First term: This course covers methods in applied empirical Industrial Organization. The focus will be on the use of econometric analysis and data both for descriptive and measurement purposes, and to test the predictions of economic theories. The course will cover demand estimation, cost and production function estimation, and estimation of auction models.Second term: The emphasis in this course is on empirical analysis of firm behavior. The first part of the course focuses on models of the internal organization of the firm. The second part considers empirical analysis of firm behavior in markets, with an emphasis on the “new industrial economics.”

Prerequisite(s): AS.180.601

AS.180.673.  Advanced Economics of Labor.  

This course is for graduate students at the 3rd year and above who wish to participate in a semester in-depth readings and discussion topics in labor economics and in econometric methods typically used in labor economics and in many other applied microeconomics fields. Students will have to participate in discussions of materials in each class. The topics covered in each semester are partly a function of student interest and their dissertation topics.

Area: Social and Behavioral Sciences

AS.180.690.  Advanced Econometrics.  

Advanced econometric techniques are often essential to innovative empirical work, but finding and implementing the right methods for a particular problem poses formidable challenges. This course/seminar aims to address these challenges by combining lectures and discussions of foundational econometric methods in areas of student interest (whether those interests be specific for thesis work or more speculative) with examples of implementation, including software development, in more of a ‘workshop’ environment. The emphasis will be on drawing on the resources of econometric theory to address specific empirical issues while at the same time developing implementation skills.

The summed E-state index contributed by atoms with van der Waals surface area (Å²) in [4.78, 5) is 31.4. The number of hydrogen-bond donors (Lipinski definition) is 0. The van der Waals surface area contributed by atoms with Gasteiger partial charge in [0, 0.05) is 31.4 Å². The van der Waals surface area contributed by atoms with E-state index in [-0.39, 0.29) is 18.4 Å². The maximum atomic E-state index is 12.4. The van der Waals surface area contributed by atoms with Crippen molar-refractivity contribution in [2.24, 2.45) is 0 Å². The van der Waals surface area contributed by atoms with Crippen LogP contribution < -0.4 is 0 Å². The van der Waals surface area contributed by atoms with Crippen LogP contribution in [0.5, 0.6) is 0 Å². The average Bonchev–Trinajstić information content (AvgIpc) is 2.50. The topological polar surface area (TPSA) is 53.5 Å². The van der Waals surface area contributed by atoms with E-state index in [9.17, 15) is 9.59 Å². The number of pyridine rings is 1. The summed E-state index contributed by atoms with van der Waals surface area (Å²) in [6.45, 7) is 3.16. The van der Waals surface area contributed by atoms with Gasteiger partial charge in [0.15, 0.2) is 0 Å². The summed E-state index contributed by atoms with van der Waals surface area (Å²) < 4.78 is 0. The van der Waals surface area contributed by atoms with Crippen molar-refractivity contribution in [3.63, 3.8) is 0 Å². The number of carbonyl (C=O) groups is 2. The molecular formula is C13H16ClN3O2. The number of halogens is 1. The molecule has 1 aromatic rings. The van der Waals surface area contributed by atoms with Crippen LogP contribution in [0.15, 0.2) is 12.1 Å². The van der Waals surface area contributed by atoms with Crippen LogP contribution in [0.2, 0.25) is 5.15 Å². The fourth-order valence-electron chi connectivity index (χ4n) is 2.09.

AS.180.691.  Dissertation Research.  

This course is for students working on the dissertation for the Ph.D. in Economics. It is graded pass-fail

Area: Social and Behavioral Sciences

AS.180.694.  Applied Microeconomics Workshop.  

This is a weekly seminar series that brings in speakers from other universities to present their research in the field of applied microeconomics. Graduate Students only.

Writing Intensive

AS.180.695.  Microeconomic Theory Workshop.  

This is a seminar series devoted to the presentation of research in microeconomic theory, typically by speakers from outside the department. Graduate students only.

AS.180.696.  Macroeconomics Workshop.  

This course features lectures by economists from other universities. They present research findings at the frontier of the field. Graduate students only.

AS.180.697.  Research Seminar.  

The purpose of this seminar is to train students to do research in economics. This course is for second year graduate students in the PhD program in Economics. For Graduate Students Only.

AS.180.698.  Research/Teaching Practicums.  

The purpose of the Ph.D. program in economics is to train students to teach and to do research in economics. This course is for graduate students in the Ph.D. program in economics to obtain graduate credit for work off campus that provides training and the development of skills in teaching and/or research. Before the practicum is begun, the graduate student must identify a sponsoring faculty member or seek permission from the student’s faculty adviser. The faculty member or adviser must sign a form that certifies that graduate credit will be granted, verifies the nature of the work to be performed by the student, and explains how the practicum helps to fulfill a degree requirement. Once completed, the sponsoring faculty member or adviser submits a grade of pass or fail for the student. The course may be used for curricular practical training. Economic majors /Graduate students only.

AS.180.899.  Independent Study.